Oct 27, 2020
Home Inspections 101
Once you've placed an offer on a home and it gets accepted, it's time to celebrate!
But that's not the only thing you need to do before the sale becomes final. There are a few key events that happen in between the accepted offer and closing, when you get the keys to your new home. One of those things is a home inspection.
What is a home inspection?
A home inspection is typically completed soon after your offer on a home is accepted by the seller. A trained professional takes a thorough look at the structure, mechanics, and systems of your new home to ensure that it is sound.
Mortgage lenders like to be sure that a property they are going to fund is going to literally and figuratively still be standing throughout the duration of your loan term. It's also a great benefit for you as a buyer to learn about any issues you may not have known about on your house tour and to be prepared for repair expenses that are likely to come in the next few years.
Are inspections always necessary?
While the majority of home sales do require an inspection, that's not the case for every single sale. New homes may not be required to have an inspection, or your lender may require that only a partial inspection of specific systems is completed. To get a feel for what your lender will require, be sure to let them know the type of property you are looking at and the year it was built.
How to find an inspector
Most real estate agents will have a list of home inspectors that they've worked with in the past, but if you have a friend or family member who has recently been through a home sale, they might also have an inspector to recommend for you. Ultimately, the decision on who to use is yours and yours alone. If you haven't received a referral, be sure to take a thorough look at online reviews to make sure that previous customers of the inspection company have been happy with the inspection they've received.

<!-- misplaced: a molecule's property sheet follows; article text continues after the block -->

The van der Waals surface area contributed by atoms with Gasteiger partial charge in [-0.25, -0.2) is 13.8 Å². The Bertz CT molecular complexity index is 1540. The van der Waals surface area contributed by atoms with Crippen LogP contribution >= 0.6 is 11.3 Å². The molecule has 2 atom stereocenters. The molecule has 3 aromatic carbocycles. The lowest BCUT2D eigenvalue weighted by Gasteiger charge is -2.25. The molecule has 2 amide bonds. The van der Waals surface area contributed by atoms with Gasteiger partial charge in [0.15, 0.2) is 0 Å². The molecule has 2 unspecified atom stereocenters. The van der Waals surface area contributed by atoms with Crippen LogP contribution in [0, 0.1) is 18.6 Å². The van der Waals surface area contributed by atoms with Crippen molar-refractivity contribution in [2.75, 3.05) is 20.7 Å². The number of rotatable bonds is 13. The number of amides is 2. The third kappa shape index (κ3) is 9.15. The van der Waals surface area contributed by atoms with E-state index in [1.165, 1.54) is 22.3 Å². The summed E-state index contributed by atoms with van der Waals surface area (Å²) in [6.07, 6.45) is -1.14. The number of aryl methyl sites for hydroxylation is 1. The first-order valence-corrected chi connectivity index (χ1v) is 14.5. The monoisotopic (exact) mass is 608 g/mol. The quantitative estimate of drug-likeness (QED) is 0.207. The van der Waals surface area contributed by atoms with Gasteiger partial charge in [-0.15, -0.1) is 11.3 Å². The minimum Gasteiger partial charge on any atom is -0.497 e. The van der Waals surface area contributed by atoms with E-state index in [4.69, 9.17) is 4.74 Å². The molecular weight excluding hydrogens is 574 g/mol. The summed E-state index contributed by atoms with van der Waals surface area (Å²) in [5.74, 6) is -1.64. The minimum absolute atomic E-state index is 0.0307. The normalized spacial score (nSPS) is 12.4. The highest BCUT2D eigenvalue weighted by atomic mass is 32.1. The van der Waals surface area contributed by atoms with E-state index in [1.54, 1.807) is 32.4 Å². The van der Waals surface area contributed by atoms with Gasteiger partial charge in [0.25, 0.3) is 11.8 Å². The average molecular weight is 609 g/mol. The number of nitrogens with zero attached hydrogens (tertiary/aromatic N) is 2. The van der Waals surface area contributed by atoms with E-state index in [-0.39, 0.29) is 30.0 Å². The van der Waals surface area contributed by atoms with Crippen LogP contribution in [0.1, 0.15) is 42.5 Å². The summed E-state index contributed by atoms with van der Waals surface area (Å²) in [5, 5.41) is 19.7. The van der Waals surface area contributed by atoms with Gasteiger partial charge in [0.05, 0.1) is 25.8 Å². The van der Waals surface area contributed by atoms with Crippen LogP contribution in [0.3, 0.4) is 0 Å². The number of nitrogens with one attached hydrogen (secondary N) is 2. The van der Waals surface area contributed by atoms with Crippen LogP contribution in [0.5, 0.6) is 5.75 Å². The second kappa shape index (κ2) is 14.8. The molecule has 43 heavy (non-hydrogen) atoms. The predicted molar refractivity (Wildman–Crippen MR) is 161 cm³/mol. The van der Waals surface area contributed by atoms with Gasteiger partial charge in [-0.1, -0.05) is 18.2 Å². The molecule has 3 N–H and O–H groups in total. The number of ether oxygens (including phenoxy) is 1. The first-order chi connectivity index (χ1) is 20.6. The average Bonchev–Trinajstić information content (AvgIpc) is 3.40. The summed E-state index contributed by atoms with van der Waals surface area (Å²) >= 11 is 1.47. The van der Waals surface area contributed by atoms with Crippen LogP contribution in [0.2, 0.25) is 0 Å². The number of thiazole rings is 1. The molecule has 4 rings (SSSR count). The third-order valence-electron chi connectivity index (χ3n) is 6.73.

How a home inspection works
All good inspections are completed based off a checklist of specific things throughout the home that your inspector will look for. An inspection will typically take an hour to an hour and a half. Things like your roof, HVAC, electrical systems, and even cosmetics of the home will be inspected. As the future homeowner, you may be able to speak with the inspector after he or she has completed their work. Either way, you will receive a report from the inspector that details everything that he or she found on the property.
In some cases, it might be a good idea to request additional inspections beyond what is standard in your area. Some of these non-standard inspections include, but are not limited to, mold testing, radon testing, septic inspections, and pest inspections. Talking with your lender and your realtor will help you determine what inspections are right for you.
Asking seller for repairs
After you have received the report from your inspector, you and your realtor have the ability to write up a list of repair requests for the home sellers. They then have a short window of time to approve the repairs or offer you money towards the cost of completing them. Depending on the answer from your home sellers, you have the option to either proceed with the sale or not.
Are you planning to buy a new home soon? Our realtors at Orizon Real Estate can help you make the process easy - from searching for your new home to closure and all things in between, including home inspections. Call us at 260-248-8961 to meet with a realtor and get started.